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Sensi Magazine

Using Cannabis to Alleviate Sports Concussions

May 31, 2017 11:54AM ● By Londell Jackson
While most sports-related head injuries are minor and are recoverable within a few days or weeks, there is an increasing number of individuals who develop long-lasting and often progressing symptoms. For these athletes, repetitive concussion or mild brain injury develops into chronic traumatic encephalopathy (CTE).

CTE was first introduced into the medical community in the late 1920s and was typically referred to as “punch drunk” or “dementia pugilistica” since the condition was most commonly recognized among professional boxers. These symptoms are brought on by the degeneration of nerve cells (neurons) in the brain, specifically within the hippocampus. General symptoms of CTE are varied, and they develop and worsen over time. Psychotic symptoms characterize the first stage of CTE. Social instability, erratic behavior, and the initial symptoms of Parkinson’s disease define the second. During the final stage, patients suffer from general cognitive dysfunction, which progresses to dementia. The severity of CTE onset is positively correlated with the length of time engaged in the sport and the number of traumatic head injuries.

While quantitative studies may cite an athlete’s usage of cannabis as a substitute for tobacco during recreation, recent research indicates there may be additional benefits to cannabinoid consumption, particularly related to recovery. Studies have highlighted the positive benefits of cannabinoids like delta-9-Tetrahydrocannabinol (delta-9-THC) and cannabidiol (CBD), which help to reduce seizure, pain, nausea, and tumor development.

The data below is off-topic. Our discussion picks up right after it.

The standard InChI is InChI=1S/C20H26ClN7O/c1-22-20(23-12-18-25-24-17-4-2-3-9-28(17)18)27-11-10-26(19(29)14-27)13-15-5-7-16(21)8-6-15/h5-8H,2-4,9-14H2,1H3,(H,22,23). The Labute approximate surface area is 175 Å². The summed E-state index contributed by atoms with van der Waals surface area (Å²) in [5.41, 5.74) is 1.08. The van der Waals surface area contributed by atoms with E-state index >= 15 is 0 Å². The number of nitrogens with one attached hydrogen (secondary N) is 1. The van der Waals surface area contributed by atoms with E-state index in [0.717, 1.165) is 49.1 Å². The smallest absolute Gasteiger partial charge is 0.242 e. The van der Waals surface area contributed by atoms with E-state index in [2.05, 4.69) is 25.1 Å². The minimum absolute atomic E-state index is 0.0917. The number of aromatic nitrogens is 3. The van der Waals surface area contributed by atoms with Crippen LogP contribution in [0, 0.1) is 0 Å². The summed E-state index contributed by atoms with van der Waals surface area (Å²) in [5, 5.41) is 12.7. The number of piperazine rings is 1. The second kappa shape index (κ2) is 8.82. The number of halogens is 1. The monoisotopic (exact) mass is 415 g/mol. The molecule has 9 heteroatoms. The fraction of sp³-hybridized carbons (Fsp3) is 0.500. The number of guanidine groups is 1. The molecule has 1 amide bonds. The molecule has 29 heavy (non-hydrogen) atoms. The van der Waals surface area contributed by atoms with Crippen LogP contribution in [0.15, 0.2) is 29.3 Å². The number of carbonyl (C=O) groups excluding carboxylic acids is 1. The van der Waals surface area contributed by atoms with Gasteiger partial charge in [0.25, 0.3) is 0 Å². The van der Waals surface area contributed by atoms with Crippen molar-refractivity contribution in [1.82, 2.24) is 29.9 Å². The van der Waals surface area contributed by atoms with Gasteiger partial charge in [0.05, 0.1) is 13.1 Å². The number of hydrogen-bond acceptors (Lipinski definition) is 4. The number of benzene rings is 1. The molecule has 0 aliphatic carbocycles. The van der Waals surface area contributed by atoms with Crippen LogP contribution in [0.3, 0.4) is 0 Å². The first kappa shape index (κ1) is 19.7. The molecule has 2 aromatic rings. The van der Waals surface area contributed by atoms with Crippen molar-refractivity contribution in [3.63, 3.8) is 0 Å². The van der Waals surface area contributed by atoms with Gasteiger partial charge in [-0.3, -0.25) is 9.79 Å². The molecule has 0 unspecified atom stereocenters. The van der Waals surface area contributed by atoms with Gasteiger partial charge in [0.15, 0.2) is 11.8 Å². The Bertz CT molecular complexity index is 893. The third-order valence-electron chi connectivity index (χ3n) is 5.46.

New research has highlighted the neurogenic properties of cannabinoids specifically in the hippocampus of the brain. Studies suggest consumption of these cannabinoids may promote hippocampal neurogenesis—the regeneration of neurons in the part of the brain thought to be the center of emotion, memory, and the autonomic nervous system—particularly when targeting the CB2 receptors of the endocannabinoid system. The CB2 receptor is critical in the regulation of neural inflammation and neurogenesis without the psychoactive side effect.

The development of new therapies and treatments for existing ailments is an ongoing practice. However, as cannabis prohibition comes to an end, researchers will be free to explore how cannabinoids can help protect and perhaps reverse several neurodegenerative conditions. If this is the case, and while not a cure, cannabinoids may be found to reduce or reverse symptoms of CTE in athletes of all ages.